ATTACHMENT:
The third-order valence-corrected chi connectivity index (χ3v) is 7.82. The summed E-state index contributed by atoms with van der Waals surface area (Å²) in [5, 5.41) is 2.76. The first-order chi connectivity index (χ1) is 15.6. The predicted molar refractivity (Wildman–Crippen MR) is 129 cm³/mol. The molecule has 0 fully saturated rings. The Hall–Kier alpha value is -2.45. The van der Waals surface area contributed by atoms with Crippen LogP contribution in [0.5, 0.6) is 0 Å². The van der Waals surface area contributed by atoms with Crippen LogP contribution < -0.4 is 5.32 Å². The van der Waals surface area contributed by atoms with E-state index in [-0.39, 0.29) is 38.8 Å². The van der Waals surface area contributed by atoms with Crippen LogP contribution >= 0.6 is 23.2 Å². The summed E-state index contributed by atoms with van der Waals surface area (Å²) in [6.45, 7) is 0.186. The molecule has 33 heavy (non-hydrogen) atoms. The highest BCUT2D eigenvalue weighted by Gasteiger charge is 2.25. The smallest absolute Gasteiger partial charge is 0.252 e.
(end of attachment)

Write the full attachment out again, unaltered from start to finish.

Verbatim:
The third-order valence-corrected chi connectivity index (χ3v) is 7.82. The summed E-state index contributed by atoms with van der Waals surface area (Å²) in [5, 5.41) is 2.76. The first-order chi connectivity index (χ1) is 15.6. The predicted molar refractivity (Wildman–Crippen MR) is 129 cm³/mol. The molecule has 0 fully saturated rings. The Hall–Kier alpha value is -2.45. The van der Waals surface area contributed by atoms with Crippen LogP contribution in [0.5, 0.6) is 0 Å². The van der Waals surface area contributed by atoms with Crippen LogP contribution < -0.4 is 5.32 Å². The van der Waals surface area contributed by atoms with E-state index in [-0.39, 0.29) is 38.8 Å². The van der Waals surface area contributed by atoms with Crippen LogP contribution >= 0.6 is 23.2 Å². The summed E-state index contributed by atoms with van der Waals surface area (Å²) in [6.45, 7) is 0.186. The molecule has 33 heavy (non-hydrogen) atoms. The highest BCUT2D eigenvalue weighted by Gasteiger charge is 2.25. The smallest absolute Gasteiger partial charge is 0.252 e.